SEO Basics: Where To Start
People have been going on and on about search engine optimization for years now. It’s quite the booming industry!
A quick Google search for the term “SEO” brings up 258 million results, most of which are for online tools or companies that will help other businesses do SEO (like OperationROI).
This could be, for you, one of those things you keep hearing about, but you don’t actually know what it is. Simply put, search engine optimization is the process of improving your site’s placement and visibility in search engines, not through advertisements or other paid methods but organically, right in the search results.
Some might say it’s just learning to “beat the system” or trick the search engines into bumping your site up in the rankings, but if you’re beating the system, it’s hard work. That’s because the “trick” to getting solid rankings that last for a long time is creating good content, having a good web design and site structure, and researching and using the right keywords and meta data.
You can do it all yourself, or you can work with a professional company that manages all of this. Because it can take a few hours a week just to focus on making sure your site is properly optimized.
Either way, you should know a few of these SEO basics, so you know where to start, or at least know what to talk to your Internet marketing company about.
SEO Best Practices
First, there’s a right way and a wrong way to do SEO, also known as “white hat” and “black hat.” Black hat SEO involves nefarious strategies such as keyword stuffing, hidden site text and links, and blog-comment spam. Companies and websites that use black hat SEO techniques will be caught by the search engines and blacklisted from the sites.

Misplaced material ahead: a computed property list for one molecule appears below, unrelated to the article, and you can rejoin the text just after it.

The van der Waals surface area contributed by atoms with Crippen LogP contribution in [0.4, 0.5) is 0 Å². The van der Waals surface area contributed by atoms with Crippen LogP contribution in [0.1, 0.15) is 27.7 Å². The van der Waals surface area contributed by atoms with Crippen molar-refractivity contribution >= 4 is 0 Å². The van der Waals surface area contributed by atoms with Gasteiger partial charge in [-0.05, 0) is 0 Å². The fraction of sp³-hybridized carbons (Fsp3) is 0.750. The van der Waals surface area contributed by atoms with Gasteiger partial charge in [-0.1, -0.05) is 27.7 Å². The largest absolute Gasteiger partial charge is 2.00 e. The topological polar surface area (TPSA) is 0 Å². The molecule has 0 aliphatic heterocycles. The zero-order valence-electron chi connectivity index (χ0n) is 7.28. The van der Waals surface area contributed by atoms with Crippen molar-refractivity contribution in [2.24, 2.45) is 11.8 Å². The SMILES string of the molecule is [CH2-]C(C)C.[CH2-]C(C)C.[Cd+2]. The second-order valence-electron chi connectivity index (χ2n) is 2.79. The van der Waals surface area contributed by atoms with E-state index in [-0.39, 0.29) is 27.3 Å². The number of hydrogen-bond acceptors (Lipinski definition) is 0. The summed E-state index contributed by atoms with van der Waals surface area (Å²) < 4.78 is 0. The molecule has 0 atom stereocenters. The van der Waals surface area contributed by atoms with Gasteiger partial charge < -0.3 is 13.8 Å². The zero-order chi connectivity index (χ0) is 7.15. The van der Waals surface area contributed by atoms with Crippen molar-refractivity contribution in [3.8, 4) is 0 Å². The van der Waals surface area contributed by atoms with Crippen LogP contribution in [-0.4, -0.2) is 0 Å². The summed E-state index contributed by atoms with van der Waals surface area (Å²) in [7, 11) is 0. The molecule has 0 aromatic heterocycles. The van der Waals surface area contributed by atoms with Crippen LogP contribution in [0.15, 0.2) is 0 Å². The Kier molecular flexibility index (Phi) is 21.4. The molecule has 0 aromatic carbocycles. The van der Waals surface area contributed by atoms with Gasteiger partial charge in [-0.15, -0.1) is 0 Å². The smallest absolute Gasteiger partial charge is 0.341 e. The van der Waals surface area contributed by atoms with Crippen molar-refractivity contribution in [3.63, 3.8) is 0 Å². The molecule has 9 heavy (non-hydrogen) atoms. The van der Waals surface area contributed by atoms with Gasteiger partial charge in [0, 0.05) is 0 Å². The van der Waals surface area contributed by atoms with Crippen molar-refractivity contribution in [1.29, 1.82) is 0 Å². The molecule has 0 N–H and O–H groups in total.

White hat SEO is everything we mentioned above a couple paragraphs ago: content, design, keywords. In other words, it’s taking what makes you most relevant and making sure the search engines notice.
When search engines attempt to index your site, they’re looking for a number of key items that will play into the ranking they assign you, including page title, meta description, meta keywords, and how many good inbound links you have (and the quality and relevance of the sites that link to you).
Good content is paramount, obviously: People need to be searching for what you’re putting out there. Good design with well categorized pages, back-linking and a sitemap to aid in navigation will help both real visitors and search-engine crawlers better understand and index your site. And keywords will be what brings it all together.
If you don’t think SEO is an important business strategy — and if you choose not to do it — then you’re practically inviting your competitors to take all the new business out there. Because they do think it’s important, and their site is at the top of the search engines’ results pages, while yours could be clicks and clicks away.
The “if you build it, they will come” strategy may have worked for general store owners on the burgeoning frontier, but in today’s competitive web environment, you need to be working as hard as the other guys to stay top of mind — and top of Google!